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Sunday, 22 March 2009

"Animation Unleashed" by Ellen Besen, illustrated by Bryce Hallett






The Sunday Book Review
By Ellen Besen, illustrated by Bryce Hallett
Published by Michael Wiese Productions
ISBN-10: 1932907491 / ISBN-13: 978-1932907490
I commence an occasional series of book reviews with Ellen Besen’s 280 page paperback, illustrated by Bryce Hallett in which the reader is guided though the principles and practice of animation. Unleashed, I guess, refers to the oomph the reader will possess after having studied the text.
The layout is straight-forward enough. On one side is the text, with the illustrations broadly speaking on the right hand side of the page. Ellen divides her observations into Basic and Advanced, with frequent Example, Rule Beaker or Value Added Point. Such logical delineation generally works well enough though occasionally I found the divisions artificial in that I was as stimulated by the Basic as the Advanced. What Ellen has to say brooks no complaint however. To take one of her 100 principles: in Human Characters she uses all her knowledge borne of many years in the industry. She suggests realistic characters are the hardest to create whilst attracting the most acute scrutiny from an audience moved to compare live action footage with animated make believe. Solution? Stay away from realism, go stylised or at least introduce some form of caricature. Movie references are made to various Disney productions and Ryan for exemplification. Bryce’s accompanying sketches emphasise this with a sequence of realistic poses in which the character, albeit well drawn, appears wooden, certainly compared with the same guy presented by way of comparison in exaggerated, caricatured form. One sequence attracts, the other leaves one cold, a point well made by writer and illustrator, as they always are in a fairly comprehensive series of short chapters.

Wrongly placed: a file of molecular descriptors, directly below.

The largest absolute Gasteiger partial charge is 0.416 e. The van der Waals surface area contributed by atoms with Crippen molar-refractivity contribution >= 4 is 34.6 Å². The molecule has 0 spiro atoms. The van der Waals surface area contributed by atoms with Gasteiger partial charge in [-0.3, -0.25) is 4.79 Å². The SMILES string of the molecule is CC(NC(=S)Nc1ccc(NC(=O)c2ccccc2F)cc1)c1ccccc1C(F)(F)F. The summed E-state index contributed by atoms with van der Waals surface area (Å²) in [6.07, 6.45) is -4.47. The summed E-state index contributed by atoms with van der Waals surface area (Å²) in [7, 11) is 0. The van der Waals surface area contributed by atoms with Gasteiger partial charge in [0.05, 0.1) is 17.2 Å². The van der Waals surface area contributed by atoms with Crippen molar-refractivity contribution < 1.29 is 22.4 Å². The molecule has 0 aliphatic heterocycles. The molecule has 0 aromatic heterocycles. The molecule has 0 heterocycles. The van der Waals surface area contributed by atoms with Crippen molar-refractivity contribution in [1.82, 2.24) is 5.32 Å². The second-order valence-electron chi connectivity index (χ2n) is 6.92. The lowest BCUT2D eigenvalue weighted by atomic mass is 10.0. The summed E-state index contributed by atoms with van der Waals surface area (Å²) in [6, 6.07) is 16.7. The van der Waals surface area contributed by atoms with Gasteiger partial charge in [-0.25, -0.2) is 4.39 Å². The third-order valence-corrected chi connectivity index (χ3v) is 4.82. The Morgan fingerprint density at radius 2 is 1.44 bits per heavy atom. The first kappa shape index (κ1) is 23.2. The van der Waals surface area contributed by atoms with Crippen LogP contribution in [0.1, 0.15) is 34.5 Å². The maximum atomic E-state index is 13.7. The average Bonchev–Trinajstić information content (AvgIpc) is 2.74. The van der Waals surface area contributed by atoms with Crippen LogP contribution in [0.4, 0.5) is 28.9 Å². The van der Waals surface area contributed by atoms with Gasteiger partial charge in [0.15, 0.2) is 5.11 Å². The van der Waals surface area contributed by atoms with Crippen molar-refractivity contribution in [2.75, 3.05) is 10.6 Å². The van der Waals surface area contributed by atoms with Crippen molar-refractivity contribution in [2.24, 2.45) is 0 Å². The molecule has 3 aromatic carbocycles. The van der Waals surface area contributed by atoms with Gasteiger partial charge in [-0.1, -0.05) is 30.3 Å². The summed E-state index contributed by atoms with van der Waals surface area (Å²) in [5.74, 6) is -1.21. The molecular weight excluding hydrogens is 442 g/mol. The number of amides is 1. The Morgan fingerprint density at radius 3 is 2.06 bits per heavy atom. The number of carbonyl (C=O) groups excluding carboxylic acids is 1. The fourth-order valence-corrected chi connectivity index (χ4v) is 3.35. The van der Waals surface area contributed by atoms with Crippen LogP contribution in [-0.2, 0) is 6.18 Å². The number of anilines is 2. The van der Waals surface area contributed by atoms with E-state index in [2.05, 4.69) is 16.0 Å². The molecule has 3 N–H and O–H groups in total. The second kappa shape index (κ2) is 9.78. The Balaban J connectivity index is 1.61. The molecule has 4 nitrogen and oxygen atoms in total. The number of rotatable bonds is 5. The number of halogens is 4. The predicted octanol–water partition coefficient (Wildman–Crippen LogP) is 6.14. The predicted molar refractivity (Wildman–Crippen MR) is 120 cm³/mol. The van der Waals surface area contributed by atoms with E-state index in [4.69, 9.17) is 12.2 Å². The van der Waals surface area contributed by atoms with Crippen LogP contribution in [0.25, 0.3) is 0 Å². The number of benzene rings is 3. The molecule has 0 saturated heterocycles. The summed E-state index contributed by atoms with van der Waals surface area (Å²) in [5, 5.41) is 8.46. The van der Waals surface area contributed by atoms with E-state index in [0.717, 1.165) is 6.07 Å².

Sometimes Ellen draws attention to production points that are intuitive to many, but still illuminate with her rigorous analysis. I like her style of writing. Her voice is direct without being academically cold. Bryce’s black and white illustrations, whilst not the rich colour of the cover, are usually humorous in tone, always beautifully drawn, always apposite, with an accompanying note from Ellen that neatly encapsulates the issue.
Obviously, with an eye to sales, the publishers target beginners as well as the more experienced animator. Fair enough though it is the latter who will most benefit. I have read the book in short bursts rather than cover to cover in one go. I found that I needed to digest the points and my poor brain is only capable of bite-size nuggets these days. Animation Unleashed is well suited for this. Value for money/ worth buying? Indisputably, and worth its place on every animator’s bookshelf.

Finally, should you desire to hear Ellen’s eight minute presentation on Placement as well as enjoy Bryce’s drawing in motion, download their podcast released on YouTube yesterday and the first, I believe, of what promises to be an excellent series, The two images below are taken from this.


2 comments:

*SaNdY said...

Hey Nice Man. Will try finding this book. Over the years, with different authors writing these books, We get a new style, new perspective, wrkflow, its simply gr8. Thanks for sharing.

Cheers

Anonymous said...

Hey. I love the book. I have written an article about it here

http://animated-art.suite101.com/article.cfm/animation_unleashed_100_principles_for

I am enjoying your Blog too and linked to it as well,
Jo
Multimedia Arts
Suite101.com